34 (Spring 1989): 31-45. German-English summary. In Kracauer's view. This argument is elaborated in early drafts. and meaningful world." . 1. in ~ e r m a n for a chapter on "film und theater. promoted by the company of the same name. The cinema is antithetical to this perspective because of its capacity to confront "intention with being. 20. "An Aesthetic of Astonishment: Early Film and the (1n)credulousSpectator." Wide Angle 8 (1986): 63-70. pp. Gunning derives the term from Eisenstein's concept of a "montage of attractions. epitomized for Kracauer a tendency antithetical to the materialistic capacities of film." he charged. The third chapter was to be devoted to the genre of thejilm d'art. and which includes the element of "chance" [Zufall]. In its bid for the "privileged" and "educated strata. 8-1 2 May 1949. the ideal of the "classical tragedy. The theatricality ofjilm d'art becomes a metaphor for a form of subjecthood inherited from the nineteenth century: "The subject to which the theater refers [das Bezugssubjekt des Theaters]. static order defined by individual consciousness." which also invokes the fairground environment. 19. The bourgeois subject requires a distance from material realities that only the wealthy can afford ("the poor are forced to break down the long-shot perspective" [M.with an emphasis on the stylistic incompatibility of theatrical and filmic registers. . T h e term digonjlage usually appears together with the shorthand of Sancho Panza.450 Miriam Hansen Kracauer's Theory o Film f display." manifested in early films' penchant to debunk humanistic sentiments. referring to the Cervantes character through the lens of Kafka's "The Truth about Sancho Panza": "Insofar as film. Kracauer gives this subject the traits of the Hegelian bourgeoisie: dominant and representative. interiority. by representing materiality." toward rehearsing threats to the viewer's sense of identity. See also Gunning. part of an achieved. in the first instance. film's 18. of which Assassination o the f Duc de Guise (1908) is the best-known example. See Tom Gunning. 1:4]). for which Kracauer uses the shorthand dkg0nJage. and identity. I call.Ig In the book. purposefully organized. social conventions and hierarchies ("film looks under the table" [M.18For Kracauer. stability. no. the unpredictable turn that might avert the catastrophe. In the Marseille notebooks. the 'human being in long shot' [den Menschen der Totale]" (M. Grauen] and "shock. the German word for long shot (referring. This type of film. this aesthetics is significantly inflected toward the experience of "horror" [Gruseln. Punning on Totale. such closure "forestalls the breakthrough of material events" that film is capable of staging. he objected to a dramatic form that implied a hermetically closed. 2 16. . can it be called the Sancho Panza who exposes the Donquichoteries of ideologies and .2~ More fundamentally. . this incompatibility is more prominently discussed in social and ideological terms. . sealed by the inexorable law of fate in the fifth act. to the tableau style ofjilm d'art). "The Cinema of Attraction: Early Film. and control. Its Spectator and the Avant-Garde. however. thejilm d'art imposed upon film the aesthetics of the bourgeois theater. 1:5])." In particular. 1:13). p. promotes the work of disenchantment." Art & Text.18). the discussion ofjilm d'art has been moved to the section on "Composition" (7.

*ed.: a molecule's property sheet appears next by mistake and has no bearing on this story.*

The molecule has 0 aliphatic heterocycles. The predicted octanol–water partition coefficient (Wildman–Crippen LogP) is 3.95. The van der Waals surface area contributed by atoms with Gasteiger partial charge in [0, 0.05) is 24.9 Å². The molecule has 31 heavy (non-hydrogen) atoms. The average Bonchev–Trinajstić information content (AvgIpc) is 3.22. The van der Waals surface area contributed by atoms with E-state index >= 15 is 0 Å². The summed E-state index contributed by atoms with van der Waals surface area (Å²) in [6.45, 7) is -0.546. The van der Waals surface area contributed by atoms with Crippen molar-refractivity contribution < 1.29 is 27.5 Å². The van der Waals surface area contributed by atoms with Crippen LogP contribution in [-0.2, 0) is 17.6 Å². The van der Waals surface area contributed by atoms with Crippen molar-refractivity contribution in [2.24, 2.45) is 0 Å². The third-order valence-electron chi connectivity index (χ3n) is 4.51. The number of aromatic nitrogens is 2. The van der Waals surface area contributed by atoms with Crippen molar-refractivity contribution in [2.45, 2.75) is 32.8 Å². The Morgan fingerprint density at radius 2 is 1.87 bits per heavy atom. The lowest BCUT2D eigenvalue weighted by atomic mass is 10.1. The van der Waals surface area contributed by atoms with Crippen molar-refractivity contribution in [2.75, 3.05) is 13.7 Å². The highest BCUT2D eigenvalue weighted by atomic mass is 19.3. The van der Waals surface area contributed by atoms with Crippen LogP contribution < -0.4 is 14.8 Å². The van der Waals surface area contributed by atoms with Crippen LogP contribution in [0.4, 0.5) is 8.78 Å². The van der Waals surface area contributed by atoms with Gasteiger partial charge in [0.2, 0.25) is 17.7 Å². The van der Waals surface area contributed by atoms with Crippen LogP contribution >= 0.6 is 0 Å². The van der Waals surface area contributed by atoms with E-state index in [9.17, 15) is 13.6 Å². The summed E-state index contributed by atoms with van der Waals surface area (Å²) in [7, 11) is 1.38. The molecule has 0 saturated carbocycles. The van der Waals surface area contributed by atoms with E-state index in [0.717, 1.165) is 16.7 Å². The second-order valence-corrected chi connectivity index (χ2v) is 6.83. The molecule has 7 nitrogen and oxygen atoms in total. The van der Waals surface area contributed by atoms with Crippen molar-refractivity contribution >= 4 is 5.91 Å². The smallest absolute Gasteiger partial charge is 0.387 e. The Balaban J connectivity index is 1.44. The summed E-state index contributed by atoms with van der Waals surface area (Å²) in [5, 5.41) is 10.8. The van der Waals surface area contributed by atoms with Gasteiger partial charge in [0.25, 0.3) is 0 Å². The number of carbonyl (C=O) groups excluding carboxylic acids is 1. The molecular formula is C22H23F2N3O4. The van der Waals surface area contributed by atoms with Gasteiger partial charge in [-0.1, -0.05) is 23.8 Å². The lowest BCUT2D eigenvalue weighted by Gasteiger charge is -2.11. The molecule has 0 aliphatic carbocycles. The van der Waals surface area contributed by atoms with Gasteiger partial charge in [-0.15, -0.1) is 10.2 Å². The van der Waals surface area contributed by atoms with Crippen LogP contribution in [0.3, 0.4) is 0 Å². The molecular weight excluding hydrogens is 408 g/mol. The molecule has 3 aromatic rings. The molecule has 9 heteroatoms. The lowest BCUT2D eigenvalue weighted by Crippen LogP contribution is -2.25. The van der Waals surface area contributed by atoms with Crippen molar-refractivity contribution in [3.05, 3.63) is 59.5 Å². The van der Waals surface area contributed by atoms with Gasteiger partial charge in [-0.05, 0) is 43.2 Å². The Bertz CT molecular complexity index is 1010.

the "mission [of film] is more general and subterranean than that of materialist thinking. dLgon. chance-from the phenomenal diversity of the ways in which early cinema engages the material world. the aesthetic principles he ascribes (rightly or wrongly) to film d'art and classical tragedy-closure. by means of "shocks. ed.s for creating transformational effects by means of specifically cinematic devices. chap. as well as nonnarrative. Bordwell. primarily in the United States: principles of clarity.see also 1 5 ) . top right. 1949. inventory. dialectical) materialism. Kracauer had written with pencil. In the subsequent chapters he was planning to adumbrate." In other words." However. and Kristin Thompson. "To which end [film] evokes and takes into account the material sphere remains to be seen" (M.Critical Inquiry Spring 1993 451 affinity with the pulsations of material life undercuts the identical subject on the level of reception by assaulting the viewer. "Le Rkcit film& et I'id&al thGtral: Griffith et 'les films d'Art' fran~ais. Kracauer develops key motifs of his theoretical program-discovery." It should also be noted that Kracauer. Barish. individualized character^. the "human being assigned to film" has a body. the cinema affects its viewer physiologically." which is concerned with social change." dated 8 Sept. and he finds in experimental theater a line of attack similar to that of cinema. even in the book he prefers M6lii. . and the irruption of materiality with film is a "revolutionary fact. cautions against generalizing about the narrative film. In the first three chapters. linearity. see Gunning. below the belt. 1:2)." T h e third term in this constellation is film's analogy with (historical. 198 1). T h e term is from Jonas A. 1:29-30). 2 1. and a sexual and mortal one at that. and insists on the necessity. of his "Tentative Outline of a Book on Film Aesthetics. O n the influence offilm d'art on the development of the American narrative film. genres (see M. 22. They both participate in the world-historical process of demythologization. as it were. shock. See Bordwell. to differentiate among a variety of narrative. Janet Staiger. 1985). intentional constructions" (M. Nor is his critique offilm d'art necessarily anti-illusionist. intentionality-are by and large identical with the principles of the classical narrative film as they were being formulated between 1907 and 19 17. in the early stages of the book. O n the first page. If the theater garners emotional responses through the mediation of conscious understanding. 1985). The Classical Hollywood Cinema: Film Style and Mode of Production to 1960 (New York. Rather.^^ The polemic against film d'art is thus only a prelude to the more productive discussion (which takes up much of the second of the Marseille notebooks) dealing with the "antinomies of the narrative film. The Antitheatrical Prejudice (Berkeley."in Les Premiers Ans du cinima frangais.age. It should be noted here that Kracauer does not simply engage in a variant of "antitheatrical prejudice. Narration in the Fiction Film (Madison. Wis. 1985). 1:42. "Kafka's Sancho Panza aphorism to be applied to the film. and thorough motivation centering on the actions of psychologically delineated."Z1He exempts comedy and vaudeville as genres that are "closer to the material sphere" than drama.. Pierre Guibbert (Paris. compositional unity. 9. for any film theory.